A market basing mystery

‘After all, there’s nothing like the country, is there?’ said Inspector Japp, breathing in
heavily through his nose and out through his mouth in the most approved fashion.
Poirot and I applauded the sentiment heartily. It had been the Scotland Yard inspector’s
idea that we should all go for the weekend to the little country town of Market Basing.
When off duty, Japp was an ardent botanist, and discoursed upon minute flowers
possessed of unbelievably lengthy Latin names (somewhat strangely pronounced) with an
enthusiasm even greater than that he gave to his cases.
‘Nobody knows us, and we know nobody,’ explained Japp. ‘That’s the idea.’
This was not to prove quite the case, however, for the local constable happened to have
been transferred from a village fifteen miles away where a case of arsenical poisoning had
brought him into contact with the Scotland Yard man. However, his delighted recognition
of the great man only enhanced Japp’s sense of well‐being, and as we sat down to
breakfast on Sunday morning in the parlour of the village inn, with the sun shining, and
tendrils of honeysuckle thrusting themselves in at the window, we were all in the best of
spirits. The bacon and eggs were excellent, the coffee not so good, but passable and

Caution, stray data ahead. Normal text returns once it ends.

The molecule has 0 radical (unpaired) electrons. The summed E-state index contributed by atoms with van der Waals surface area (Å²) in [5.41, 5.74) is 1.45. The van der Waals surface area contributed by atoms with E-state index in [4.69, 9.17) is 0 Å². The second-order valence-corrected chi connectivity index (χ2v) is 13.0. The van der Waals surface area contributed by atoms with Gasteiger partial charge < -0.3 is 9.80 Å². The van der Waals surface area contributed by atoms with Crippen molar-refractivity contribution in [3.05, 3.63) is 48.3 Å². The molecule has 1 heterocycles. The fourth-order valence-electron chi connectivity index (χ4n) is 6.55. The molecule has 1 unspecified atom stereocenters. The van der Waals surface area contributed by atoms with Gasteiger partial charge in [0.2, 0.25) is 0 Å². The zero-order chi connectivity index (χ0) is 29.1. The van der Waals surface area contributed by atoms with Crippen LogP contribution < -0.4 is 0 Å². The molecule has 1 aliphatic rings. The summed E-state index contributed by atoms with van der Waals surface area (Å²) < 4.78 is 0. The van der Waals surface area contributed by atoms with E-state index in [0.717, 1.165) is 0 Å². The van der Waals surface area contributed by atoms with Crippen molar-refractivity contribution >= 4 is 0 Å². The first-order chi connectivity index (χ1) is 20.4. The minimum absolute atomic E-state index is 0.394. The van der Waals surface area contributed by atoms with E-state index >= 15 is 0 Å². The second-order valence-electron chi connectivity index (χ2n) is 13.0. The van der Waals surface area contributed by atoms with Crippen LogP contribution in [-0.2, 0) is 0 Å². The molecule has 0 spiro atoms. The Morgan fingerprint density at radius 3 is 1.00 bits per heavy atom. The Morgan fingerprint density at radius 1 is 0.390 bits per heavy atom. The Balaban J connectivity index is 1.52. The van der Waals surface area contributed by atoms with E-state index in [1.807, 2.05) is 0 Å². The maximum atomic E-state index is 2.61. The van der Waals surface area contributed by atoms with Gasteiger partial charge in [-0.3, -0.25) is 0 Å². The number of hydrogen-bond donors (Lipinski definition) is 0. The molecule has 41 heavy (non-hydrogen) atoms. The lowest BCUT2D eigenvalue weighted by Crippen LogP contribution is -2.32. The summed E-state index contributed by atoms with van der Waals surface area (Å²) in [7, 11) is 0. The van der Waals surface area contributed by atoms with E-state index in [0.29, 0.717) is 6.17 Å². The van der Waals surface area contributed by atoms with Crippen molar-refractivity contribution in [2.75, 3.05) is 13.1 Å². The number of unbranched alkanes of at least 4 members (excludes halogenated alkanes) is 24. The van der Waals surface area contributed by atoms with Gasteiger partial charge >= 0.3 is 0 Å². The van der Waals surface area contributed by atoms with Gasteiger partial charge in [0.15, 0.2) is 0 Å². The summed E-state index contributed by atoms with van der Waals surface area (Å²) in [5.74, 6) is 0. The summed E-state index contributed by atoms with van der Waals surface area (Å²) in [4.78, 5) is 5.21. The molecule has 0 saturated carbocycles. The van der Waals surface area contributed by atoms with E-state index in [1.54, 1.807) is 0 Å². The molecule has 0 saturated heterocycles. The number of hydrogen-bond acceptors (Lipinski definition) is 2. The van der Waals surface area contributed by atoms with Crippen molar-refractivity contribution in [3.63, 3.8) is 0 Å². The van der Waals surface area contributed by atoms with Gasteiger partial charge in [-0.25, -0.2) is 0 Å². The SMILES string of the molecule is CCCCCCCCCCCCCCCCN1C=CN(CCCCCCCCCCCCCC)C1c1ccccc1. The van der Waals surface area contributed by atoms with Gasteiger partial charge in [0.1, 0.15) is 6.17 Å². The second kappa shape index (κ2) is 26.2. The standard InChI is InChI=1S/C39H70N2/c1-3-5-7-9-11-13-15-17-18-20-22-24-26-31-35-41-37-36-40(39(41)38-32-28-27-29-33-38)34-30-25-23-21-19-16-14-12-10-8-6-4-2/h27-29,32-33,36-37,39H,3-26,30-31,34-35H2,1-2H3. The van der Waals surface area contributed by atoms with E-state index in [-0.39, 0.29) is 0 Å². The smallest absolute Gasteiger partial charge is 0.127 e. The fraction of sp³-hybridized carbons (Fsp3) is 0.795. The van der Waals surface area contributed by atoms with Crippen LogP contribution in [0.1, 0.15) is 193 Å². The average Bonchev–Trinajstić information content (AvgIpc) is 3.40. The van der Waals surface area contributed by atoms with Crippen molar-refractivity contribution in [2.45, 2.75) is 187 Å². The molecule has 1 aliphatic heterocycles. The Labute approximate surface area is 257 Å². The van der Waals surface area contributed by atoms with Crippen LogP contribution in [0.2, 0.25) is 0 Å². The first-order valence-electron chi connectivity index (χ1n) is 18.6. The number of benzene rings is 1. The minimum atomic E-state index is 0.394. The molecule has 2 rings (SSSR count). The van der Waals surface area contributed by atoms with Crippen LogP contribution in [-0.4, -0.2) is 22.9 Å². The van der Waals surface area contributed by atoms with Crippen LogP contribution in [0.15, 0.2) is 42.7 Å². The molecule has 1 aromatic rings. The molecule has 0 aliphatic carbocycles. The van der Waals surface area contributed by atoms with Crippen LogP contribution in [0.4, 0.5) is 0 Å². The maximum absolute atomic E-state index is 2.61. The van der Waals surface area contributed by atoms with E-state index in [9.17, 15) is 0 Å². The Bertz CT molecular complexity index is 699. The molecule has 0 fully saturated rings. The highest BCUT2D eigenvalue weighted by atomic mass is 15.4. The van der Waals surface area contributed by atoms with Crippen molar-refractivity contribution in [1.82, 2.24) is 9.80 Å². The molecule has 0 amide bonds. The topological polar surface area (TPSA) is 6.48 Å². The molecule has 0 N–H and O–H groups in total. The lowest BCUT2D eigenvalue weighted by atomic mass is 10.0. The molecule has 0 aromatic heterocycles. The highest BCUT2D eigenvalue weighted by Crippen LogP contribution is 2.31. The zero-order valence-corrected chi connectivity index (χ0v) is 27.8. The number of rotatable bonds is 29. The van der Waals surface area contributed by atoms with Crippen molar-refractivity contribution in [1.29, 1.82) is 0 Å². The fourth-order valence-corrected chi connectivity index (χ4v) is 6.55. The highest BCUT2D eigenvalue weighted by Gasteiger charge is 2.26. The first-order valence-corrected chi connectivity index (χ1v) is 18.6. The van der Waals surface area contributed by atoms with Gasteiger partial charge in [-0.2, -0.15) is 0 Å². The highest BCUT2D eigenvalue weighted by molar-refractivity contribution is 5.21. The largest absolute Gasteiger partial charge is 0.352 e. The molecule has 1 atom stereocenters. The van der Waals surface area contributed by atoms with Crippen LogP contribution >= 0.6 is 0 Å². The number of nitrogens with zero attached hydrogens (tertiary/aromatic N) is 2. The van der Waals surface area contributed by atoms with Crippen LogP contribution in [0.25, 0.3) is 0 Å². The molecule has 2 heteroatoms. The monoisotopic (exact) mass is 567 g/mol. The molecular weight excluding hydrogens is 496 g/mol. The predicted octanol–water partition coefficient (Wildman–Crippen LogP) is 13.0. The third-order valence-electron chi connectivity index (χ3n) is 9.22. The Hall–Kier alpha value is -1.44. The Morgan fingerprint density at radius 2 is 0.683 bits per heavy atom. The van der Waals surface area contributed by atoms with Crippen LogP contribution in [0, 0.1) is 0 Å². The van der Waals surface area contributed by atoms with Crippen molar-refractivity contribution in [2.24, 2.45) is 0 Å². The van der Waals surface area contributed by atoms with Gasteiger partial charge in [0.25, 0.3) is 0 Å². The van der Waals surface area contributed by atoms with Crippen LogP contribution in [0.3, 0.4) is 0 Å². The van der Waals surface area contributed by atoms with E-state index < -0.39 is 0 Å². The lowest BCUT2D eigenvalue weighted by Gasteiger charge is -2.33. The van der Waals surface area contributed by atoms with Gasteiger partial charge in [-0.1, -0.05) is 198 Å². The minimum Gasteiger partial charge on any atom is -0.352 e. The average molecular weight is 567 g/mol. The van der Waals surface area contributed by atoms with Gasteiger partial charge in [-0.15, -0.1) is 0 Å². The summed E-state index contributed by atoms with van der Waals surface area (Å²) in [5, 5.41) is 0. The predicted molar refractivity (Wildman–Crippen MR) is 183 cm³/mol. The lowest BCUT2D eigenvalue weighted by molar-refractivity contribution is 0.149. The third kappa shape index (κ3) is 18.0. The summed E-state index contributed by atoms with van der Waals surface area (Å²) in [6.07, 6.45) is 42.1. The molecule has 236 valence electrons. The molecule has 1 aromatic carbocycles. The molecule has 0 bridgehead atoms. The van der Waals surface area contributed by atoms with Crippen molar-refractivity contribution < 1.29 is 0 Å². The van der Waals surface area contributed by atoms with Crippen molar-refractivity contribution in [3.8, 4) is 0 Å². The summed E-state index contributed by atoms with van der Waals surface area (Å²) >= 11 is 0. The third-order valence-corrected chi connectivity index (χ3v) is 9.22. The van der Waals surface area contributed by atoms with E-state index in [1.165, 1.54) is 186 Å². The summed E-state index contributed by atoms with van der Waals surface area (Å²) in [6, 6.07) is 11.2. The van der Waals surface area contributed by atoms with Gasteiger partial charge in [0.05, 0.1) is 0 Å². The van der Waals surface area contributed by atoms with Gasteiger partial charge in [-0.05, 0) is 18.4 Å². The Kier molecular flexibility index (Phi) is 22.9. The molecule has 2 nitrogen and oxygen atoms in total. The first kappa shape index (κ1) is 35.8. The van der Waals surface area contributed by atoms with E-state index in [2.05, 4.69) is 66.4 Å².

boiling hot.
‘This is the life,’ said Japp. ‘When I retire, I shall have a little place in the country. Far from
crime, like this!’
‘Le crime, il est partout,’ remarked Poirot, helping himself to a neat square of bread, and
frowning at a sparrow which had balanced itself impertinently on the windowsill. I quoted lightly:
‘That rabbit has a pleasant face,
His private life is a disgrace
I really could not tell to you
The awful things that rabbits do.’
‘Lord,’ said Japp, stretching himself backward, ‘I believe I could manage another egg, and
perhaps a rasher or two of bacon. What do you say, Captain?’
‘I’m with you,’ I returned heartily. ‘What about you, Poirot?’
Poirot shook his head.
‘One must not so replenish the stomach that the brain refuses to function,’ he remarked. ‘I’ll risk replenishing the stomach a bit more,’ laughed Japp. ‘I take a large size in stomachs;
and by the way, you’re getting stout yourself, M. Poirot. Here, miss, eggs and bacon
twice.’
At that moment, however, an imposing form blocked the doorway. It was Constable
Pollard.
‘I hope you’ll excuse me troubling the inspector, gentlemen, but I’d be glad of his advice.’
‘I’m on holiday,’ said Japp hastily. ‘No work for me. What is the case?’
‘Gentleman up at Leigh House — shot himself — through the head.’
‘Well, they will do it,’ said Japp prosaically. ‘Debt, or a woman, I suppose. Sorry I can’t help
you, Pollard.’
‘The point is,’ said the constable, ‘that he can’t have shot himself. Leastways, that’s what
Dr Giles says.’
Japp put down his cup.
‘Can’t have shot himself? What do you mean?’
‘That’s what Dr Giles says,’ repeated Pollard. ‘He says it’s plumb impossible. He’s puzzled
to death, the door being locked on the inside and the windows bolted; but he sticks to it
that the man couldn’t have committed suicide.’
That settled it. The further supply of bacon and eggs was waved aside, and a few minutes
later we were all walking as fast as we could in the direction of Leigh House, Japp eagerly
questioning the constable.
The name of the deceased was Walter Protheroe; he was a man of middle age and 17